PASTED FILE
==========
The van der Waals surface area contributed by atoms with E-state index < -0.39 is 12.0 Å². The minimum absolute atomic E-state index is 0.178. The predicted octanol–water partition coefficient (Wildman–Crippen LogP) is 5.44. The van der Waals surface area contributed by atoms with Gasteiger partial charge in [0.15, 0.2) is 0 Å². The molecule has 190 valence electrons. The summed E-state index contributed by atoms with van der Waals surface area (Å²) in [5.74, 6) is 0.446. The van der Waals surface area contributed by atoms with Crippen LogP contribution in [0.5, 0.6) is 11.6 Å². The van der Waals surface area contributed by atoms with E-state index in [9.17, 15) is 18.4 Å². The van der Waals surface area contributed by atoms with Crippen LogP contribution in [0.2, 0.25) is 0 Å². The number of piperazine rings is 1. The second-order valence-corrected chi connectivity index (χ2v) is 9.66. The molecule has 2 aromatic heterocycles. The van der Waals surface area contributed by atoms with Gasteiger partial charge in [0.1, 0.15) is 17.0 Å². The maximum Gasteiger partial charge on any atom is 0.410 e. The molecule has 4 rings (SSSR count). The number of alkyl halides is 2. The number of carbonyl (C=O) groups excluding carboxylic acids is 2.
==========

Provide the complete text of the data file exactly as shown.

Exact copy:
The van der Waals surface area contributed by atoms with E-state index < -0.39 is 12.0 Å². The minimum absolute atomic E-state index is 0.178. The predicted octanol–water partition coefficient (Wildman–Crippen LogP) is 5.44. The van der Waals surface area contributed by atoms with Gasteiger partial charge in [0.15, 0.2) is 0 Å². The molecule has 190 valence electrons. The summed E-state index contributed by atoms with van der Waals surface area (Å²) in [5.74, 6) is 0.446. The van der Waals surface area contributed by atoms with Crippen LogP contribution in [0.5, 0.6) is 11.6 Å². The van der Waals surface area contributed by atoms with E-state index in [9.17, 15) is 18.4 Å². The van der Waals surface area contributed by atoms with Crippen LogP contribution in [0.2, 0.25) is 0 Å². The number of piperazine rings is 1. The second-order valence-corrected chi connectivity index (χ2v) is 9.66. The molecule has 2 aromatic heterocycles. The van der Waals surface area contributed by atoms with Gasteiger partial charge in [0.1, 0.15) is 17.0 Å². The maximum Gasteiger partial charge on any atom is 0.410 e. The molecule has 4 rings (SSSR count). The number of alkyl halides is 2. The number of carbonyl (C=O) groups excluding carboxylic acids is 2.